One of the two defining headlines in the financial markets is that Wall Street finally appears to be gaining traction. Part of that is due to President Trump making headway with key geopolitical issues. The other major headline is that cryptocurrencies have finally demonstrated signs of life.

But lost in these detracting stories is a critical situation, one that is rarely seen, if ever, in the modern era. To put it bluntly, the bond market is undergoing a massive paradigm shift. By mid-week, the Treasury yield for the 30-year note dipped to 3.06%, a fairly low figure. But what is particularly concerning is that the benchmark 10-year note is yielding 2.87%.

In other words, the risk for holding a 30-year bond to maturity produces only a 6.6% reward premium than holding a 10-year note. I would argue that right now, there’s no economic sense in accepting a 200% time risk for less than 7% reward premium. But definitely, if these trends continue, it would be completely irrational to purchase the longer-term Treasury yield.

bond market, Treasury yield, chart

And from present observations, the trend is worsening. To end this week, the 10-year Treasury yield jumped to 2.96%, whereas the 30-year note increased to 3.14. At this juncture, the reward has dipped to slightly less than 6.1%.

The way the bond market is moving, I wouldn’t be surprised to see the ratio fall to a 1:1 ratio!

Quite frankly, this dynamic is unprecedented during a period of supposed economic recovery. What the bond market is communicating is that astute investors simply do not trust the U.S. government on any long-term basis. If they did, the premium (or demand) on the 30-year Treasury yield will be substantially higher.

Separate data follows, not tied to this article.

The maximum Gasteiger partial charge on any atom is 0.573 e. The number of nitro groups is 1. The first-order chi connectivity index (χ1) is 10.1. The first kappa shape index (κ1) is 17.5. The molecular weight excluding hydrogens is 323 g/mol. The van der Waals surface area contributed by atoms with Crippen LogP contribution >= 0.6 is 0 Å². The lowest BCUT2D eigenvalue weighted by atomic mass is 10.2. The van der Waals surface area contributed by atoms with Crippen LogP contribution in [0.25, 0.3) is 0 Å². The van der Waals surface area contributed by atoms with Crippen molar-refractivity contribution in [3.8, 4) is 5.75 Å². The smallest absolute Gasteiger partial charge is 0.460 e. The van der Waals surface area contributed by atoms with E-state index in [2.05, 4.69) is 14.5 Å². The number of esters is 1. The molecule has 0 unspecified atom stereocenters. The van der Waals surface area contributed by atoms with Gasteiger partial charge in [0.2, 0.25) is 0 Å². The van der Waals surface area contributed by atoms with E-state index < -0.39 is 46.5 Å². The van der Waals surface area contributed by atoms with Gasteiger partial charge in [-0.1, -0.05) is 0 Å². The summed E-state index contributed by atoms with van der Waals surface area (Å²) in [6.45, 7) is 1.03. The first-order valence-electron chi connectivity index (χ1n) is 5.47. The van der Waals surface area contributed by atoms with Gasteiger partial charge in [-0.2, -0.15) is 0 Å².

Just back in the beginning of September last year, the 30-year premium was 30%. But in a matter of months, the bond market evaporated this reward by a magnitude of -80%! If you were looking for stability in this global economy, the U.S. is not that place.

Of course, the institutions that back Wall Street don’t want you to pay attention to the bond market. They will pump all kinds of information about equities, or even cryptocurrencies, to detract you from the very real evidence that our economy is failing. Again, if we had a normal economy, we would see investors being rewarded for taking on more time-risk.

And time is ultimately the problem. After years of exotic, experimental quantitative easing protocols, we don’t know our left from our right. Sadly, I don’t think any of the so-called experts have a solution to this silent crisis, which continues to hurt us unabated.